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From Today's Zaman: "The Combined Aerospace Operations Center (CAOC) in Larissa, Greece, will be under the rotating command of a Turkish lieutenant general and a Greek general, each serving for two years, the Turkish newspaper Akşam reported on Tuesday. This is the first time a Turkish general will be serving in Greek territory since Greece won its independence from the Ottoman Empire in the early 19th century."
Critique from former NATO Secretary General Gerhard Schroeder.

From Kyiv Post: "'When NATO holds a military drill in Georgia - just recently a theater of war, sparked by no one knows who - it's utter stupidity. The Alliance must promote the discussion with Russia instead of encouraging the adventurist Saakashvili,' said Schroeder." (via Georgian Daily)
From Congressional Quarterly Transcript of Secretary of Defense Robert Gates interview on CBS' 60 Minutes: "Well, I’ve been disappointed with NATO’s response to this ever since I got this job. NATO as an alliance, if you exclude the United States, has almost 2 million men under arms. Why they can’t get more than 32,000 to Afghanistan has always been a puzzle to me."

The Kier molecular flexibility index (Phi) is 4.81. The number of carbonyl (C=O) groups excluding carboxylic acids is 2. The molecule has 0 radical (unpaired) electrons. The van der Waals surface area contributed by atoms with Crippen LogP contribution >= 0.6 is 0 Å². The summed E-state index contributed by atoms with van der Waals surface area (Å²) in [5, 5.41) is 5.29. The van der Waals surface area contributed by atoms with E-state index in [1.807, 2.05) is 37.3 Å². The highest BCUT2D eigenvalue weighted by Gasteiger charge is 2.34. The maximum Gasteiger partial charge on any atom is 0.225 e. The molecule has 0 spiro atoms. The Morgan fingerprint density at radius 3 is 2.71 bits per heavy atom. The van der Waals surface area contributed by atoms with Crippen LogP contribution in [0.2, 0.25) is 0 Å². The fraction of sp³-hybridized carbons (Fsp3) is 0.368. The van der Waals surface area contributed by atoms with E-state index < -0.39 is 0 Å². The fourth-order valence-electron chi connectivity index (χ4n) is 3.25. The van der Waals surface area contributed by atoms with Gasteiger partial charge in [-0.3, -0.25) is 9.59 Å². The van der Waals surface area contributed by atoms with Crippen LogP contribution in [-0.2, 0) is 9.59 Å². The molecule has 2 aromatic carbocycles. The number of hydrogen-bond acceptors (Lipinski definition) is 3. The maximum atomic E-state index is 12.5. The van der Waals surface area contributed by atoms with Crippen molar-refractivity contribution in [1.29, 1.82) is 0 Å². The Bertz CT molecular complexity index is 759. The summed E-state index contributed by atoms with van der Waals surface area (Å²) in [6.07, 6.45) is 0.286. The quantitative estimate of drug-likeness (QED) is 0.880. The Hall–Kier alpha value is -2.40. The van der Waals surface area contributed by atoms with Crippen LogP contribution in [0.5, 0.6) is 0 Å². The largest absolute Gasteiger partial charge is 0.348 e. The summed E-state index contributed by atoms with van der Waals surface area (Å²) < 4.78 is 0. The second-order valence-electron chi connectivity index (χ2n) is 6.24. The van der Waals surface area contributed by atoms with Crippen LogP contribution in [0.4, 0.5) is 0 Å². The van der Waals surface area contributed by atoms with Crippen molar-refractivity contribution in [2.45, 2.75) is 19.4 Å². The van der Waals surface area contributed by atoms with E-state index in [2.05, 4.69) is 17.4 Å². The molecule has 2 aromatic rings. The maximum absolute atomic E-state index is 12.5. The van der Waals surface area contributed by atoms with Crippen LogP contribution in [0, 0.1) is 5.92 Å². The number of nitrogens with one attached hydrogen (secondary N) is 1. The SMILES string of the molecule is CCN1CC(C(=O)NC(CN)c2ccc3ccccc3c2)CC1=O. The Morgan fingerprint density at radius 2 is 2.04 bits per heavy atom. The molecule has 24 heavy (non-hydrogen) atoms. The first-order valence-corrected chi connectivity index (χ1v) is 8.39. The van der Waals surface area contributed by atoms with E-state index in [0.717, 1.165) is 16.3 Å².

From EuroasiaNet: "Dushanbe’s ramshackle airport is the only facility in the world that is hosting NATO and Russian troops simultaneously. Both unassuming military outposts outside the capital of Tajikistan share the same single airstrip and sit quietly at the same end of the airfield."
Should counternarcotics operations be a part of NATO's mission in Afghanistan? Does the world need another example of the lack of cohesion within the alliance?

From New York Times: "In October, NATO gave its commanders a mandate to destroy drug refineries, but many have been reluctant to do so. Not only should they take the offensive, but they should put an emphasis on arresting the chemists and other specialists operating the labs, who are difficult to replace. Some NATO nations in the Afghan coalition have placed restrictions on their troops that prevent them from participating in American-led counternarcotics operations. That’s short-sighted, given that Afghan heroin tends to end up on European streets. Until such restrictions are dropped, troops from those nations should be deployed to provide security, freeing up American and Afghan soldiers for combat linked to the opium trade."
Can humanitarian relief provide political support for security objectives? Michel and Nawaz identify costs that may outweigh the benefits of their policy recommendation.

From Atlantic Council: "But what can NATO do? History suggests that it can do a lot and rapidly. Moreover, a broad-based NATO support may be politically more palatable than any single-country relief effort in Pakistan . . ."